Your Guide to the Main Political Players in Kenya’s Elections

Kenyans are gearing up for elections in August with trepidation. Four of the six votes held since the advent of multiparty democracy in 1991 have been marred by violence and intimidation. The lead-up to this year’s contest has been characterized by discord over the electoral rules and the impartiality of the electoral commission. The presidential race is set to be a cliffhanger, adding to the tension.

These are the main players and their party associations :

President Uhuru Kenyatta

Kenyatta, 55, who won power in 2013 after joining forces with one-time rival Wiilliam Ruto under the banner of the Jubilee Alliance, is seeking a second term. The son of the nation’s first president, Jomo Kenyatta, he worked as a bank teller, studied politics, economics and government at Amherst College in Massachusetts and ran his own export business before entering politics. A member of the Kikuyu community, the largest of more than 40 ethnic groups in Kenya, he won election as a lawmaker in 2001 and served as minister of local government, trade and finance, as well as deputy prime minister. The International Criminal Court charged Kenyatta and Ruto with crimes against humanity for instigating violence after the 2007 vote that claimed more than 1,100 lives, but the cases were dropped in 2014 and 2016 respectively for a lack of evidence. Both men denied any wrongdoing.

Vice President William Ruto

Ruto, 50, is backing Kenyatta’s re-election with the understanding that he’ll get support when he runs for the top job in 2022. Ruto has been pivotal in rallying his native Kalenjin community, the country’s fourth-largest ethnic group, to support Jubilee. He served as agriculture minister and higher education minister in President Mwai Kibaki’s coalition government that was formed after the violence-plagued 2007 election. He was dropped from the cabinet in 2011, returning as vice president in 2013 after standing as Kenyatta’s running mate. Ruto has been implicated in several scandals besides the ICC case, including allegations that he defrauded the Kenya Pipeline Co. of millions of shillings in a 2011 real-estate deal. Kenya’s High Court acquitted him of all charges due to a lack of evidence.

Raila Odinga

Odinga, 72, has had three unsuccessful runs at Kenya’s presidency. He came closest to winning in 2007, when he and many observers maintained that he secured the most votes even as Kibaki was declared the winner. Odinga eventually agreed to become Kibaki’s prime minister under a power-sharing deal that helped end two months of violence. Odinga alleged he was cheated out of the presidency again in 2013, when he won 43 percent of the vote because there was widespread rigging, a contention rejected by the Supreme Court. It’s unclear whether Odinga will run for a fourth time -- his Coalition for Reforms and Democracy agreed to unite with three other parties last month to contest the elections under the banner of the National Super Alliance, or Nasa, and it has yet to choose a candidate. The son of Kenya’s first vice president, Jaramogi Oginga Odinga, Raila Odinga commands strong support among the Luo, the country’s third-biggest ethnic group.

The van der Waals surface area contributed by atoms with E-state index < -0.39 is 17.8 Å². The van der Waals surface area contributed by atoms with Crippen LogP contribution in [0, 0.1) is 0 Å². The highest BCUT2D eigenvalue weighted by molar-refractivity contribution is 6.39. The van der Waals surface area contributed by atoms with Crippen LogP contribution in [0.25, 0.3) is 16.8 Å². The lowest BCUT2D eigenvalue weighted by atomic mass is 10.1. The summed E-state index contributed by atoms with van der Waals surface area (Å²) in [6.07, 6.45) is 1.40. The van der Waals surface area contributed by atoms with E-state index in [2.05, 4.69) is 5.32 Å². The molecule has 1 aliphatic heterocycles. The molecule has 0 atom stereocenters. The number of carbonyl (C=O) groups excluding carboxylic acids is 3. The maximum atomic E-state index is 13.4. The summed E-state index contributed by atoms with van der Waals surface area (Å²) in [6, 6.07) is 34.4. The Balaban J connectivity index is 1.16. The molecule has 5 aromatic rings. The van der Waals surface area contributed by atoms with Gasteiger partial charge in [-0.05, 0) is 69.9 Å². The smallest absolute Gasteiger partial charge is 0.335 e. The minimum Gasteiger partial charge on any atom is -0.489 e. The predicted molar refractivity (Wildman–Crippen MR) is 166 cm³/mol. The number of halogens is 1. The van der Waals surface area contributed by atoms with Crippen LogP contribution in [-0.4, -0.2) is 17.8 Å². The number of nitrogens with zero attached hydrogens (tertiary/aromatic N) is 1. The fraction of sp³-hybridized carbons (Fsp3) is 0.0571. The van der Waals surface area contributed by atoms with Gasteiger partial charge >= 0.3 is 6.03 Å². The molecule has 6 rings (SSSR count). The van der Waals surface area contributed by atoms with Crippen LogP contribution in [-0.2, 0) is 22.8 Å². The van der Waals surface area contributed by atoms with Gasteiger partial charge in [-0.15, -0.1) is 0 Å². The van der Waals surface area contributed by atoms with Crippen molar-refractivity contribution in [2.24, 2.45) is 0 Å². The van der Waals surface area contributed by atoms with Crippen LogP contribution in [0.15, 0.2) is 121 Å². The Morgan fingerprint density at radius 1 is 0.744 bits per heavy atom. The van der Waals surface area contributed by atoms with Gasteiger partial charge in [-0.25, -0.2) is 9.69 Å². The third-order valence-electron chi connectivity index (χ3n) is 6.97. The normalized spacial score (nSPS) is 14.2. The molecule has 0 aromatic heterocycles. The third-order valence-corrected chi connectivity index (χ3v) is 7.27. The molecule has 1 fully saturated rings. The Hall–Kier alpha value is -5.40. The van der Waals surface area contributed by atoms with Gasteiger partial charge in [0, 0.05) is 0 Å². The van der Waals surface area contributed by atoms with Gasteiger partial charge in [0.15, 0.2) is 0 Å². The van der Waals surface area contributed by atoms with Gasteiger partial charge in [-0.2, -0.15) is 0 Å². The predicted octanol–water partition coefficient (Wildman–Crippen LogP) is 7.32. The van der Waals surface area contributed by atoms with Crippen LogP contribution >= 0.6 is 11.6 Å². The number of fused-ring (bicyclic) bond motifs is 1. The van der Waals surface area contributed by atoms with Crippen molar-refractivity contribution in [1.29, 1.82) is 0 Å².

Kalonzo Musyoka

Musyoka, 63, who trained as a lawyer, ran for the presidency in 2007 when he finished third behind Kibaki and Odinga. He was named vice president in the coalition government that was formed the following year and held the post until the 2013 vote, when he was Odinga’s running mate. He is the leader of the Wiper Democratic Movement, which also signed up to Nasa.

Musalia Mudavadi

Mudavadi, 56, served as former president Daniel arap Moi’s vice president in 2002 and as deputy prime minister to Odinga from 2008 to 2012. He also held several posts in Moi’s cabinet, including that of finance minister. He contested the 2013 presidential elections, finishing third behind Kenyatta and Odinga. Mudavadi, the leader of the Amani National Congress he founded in 2015, spearheaded the formation of Nasa and has signaled he’s prepared to be its presidential candidate.

Moses Wetang’ula

Wetang’ula, 60, is a leader of the Forum for the Restoration of Democracy-Kenya party, which is also part of Nasa. He trained as a lawyer and was previously chairman of Kenya’s Electricity Regulatory Board, foreign minister, trade minister and minority leader in the Senate.

Gideon Moi

Moi, 53, is the youngest son of Daniel arap Moi and the leader of the Kenya African National Union party. While Moi is backing Kenyatta’s re-election, his party has entered into an alliance with Isaac Ruto’s Chama Cha Mashinani party to contest the legislative vote. Like Deputy President William Ruto, Moi is a Kalenjin and could undermine Jubilee’s support in the Rift Valley, a key voting block. Moi has served as a senator since the 2013 elections.

    Before it's here, it's on the Bloomberg Terminal.
    LEARN MORE